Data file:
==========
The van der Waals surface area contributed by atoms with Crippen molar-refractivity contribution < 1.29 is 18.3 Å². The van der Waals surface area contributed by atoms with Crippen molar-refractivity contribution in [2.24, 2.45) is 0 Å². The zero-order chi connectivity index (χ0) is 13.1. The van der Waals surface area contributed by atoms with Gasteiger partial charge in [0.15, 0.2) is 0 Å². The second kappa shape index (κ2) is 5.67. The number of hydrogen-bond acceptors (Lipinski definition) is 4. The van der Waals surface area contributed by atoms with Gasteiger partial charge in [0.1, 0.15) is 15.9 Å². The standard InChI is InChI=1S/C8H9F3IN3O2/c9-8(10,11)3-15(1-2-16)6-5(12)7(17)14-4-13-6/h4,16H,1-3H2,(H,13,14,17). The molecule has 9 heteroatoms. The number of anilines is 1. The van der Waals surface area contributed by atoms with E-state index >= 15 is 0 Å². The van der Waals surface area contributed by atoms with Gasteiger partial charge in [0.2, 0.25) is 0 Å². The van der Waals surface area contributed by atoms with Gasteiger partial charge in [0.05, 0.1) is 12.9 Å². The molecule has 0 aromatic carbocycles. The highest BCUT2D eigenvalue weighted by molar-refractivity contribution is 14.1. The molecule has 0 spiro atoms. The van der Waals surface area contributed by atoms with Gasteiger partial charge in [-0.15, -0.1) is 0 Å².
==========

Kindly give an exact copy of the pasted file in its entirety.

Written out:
The van der Waals surface area contributed by atoms with Crippen molar-refractivity contribution < 1.29 is 18.3 Å². The van der Waals surface area contributed by atoms with Crippen molar-refractivity contribution in [2.24, 2.45) is 0 Å². The zero-order chi connectivity index (χ0) is 13.1. The van der Waals surface area contributed by atoms with Gasteiger partial charge in [0.15, 0.2) is 0 Å². The second kappa shape index (κ2) is 5.67. The number of hydrogen-bond acceptors (Lipinski definition) is 4. The van der Waals surface area contributed by atoms with Gasteiger partial charge in [0.1, 0.15) is 15.9 Å². The standard InChI is InChI=1S/C8H9F3IN3O2/c9-8(10,11)3-15(1-2-16)6-5(12)7(17)14-4-13-6/h4,16H,1-3H2,(H,13,14,17). The molecule has 9 heteroatoms. The number of anilines is 1. The van der Waals surface area contributed by atoms with E-state index >= 15 is 0 Å². The van der Waals surface area contributed by atoms with Gasteiger partial charge in [0.2, 0.25) is 0 Å². The van der Waals surface area contributed by atoms with Gasteiger partial charge in [0.05, 0.1) is 12.9 Å². The molecule has 0 aromatic carbocycles. The highest BCUT2D eigenvalue weighted by molar-refractivity contribution is 14.1. The molecule has 0 spiro atoms. The van der Waals surface area contributed by atoms with Gasteiger partial charge in [-0.15, -0.1) is 0 Å².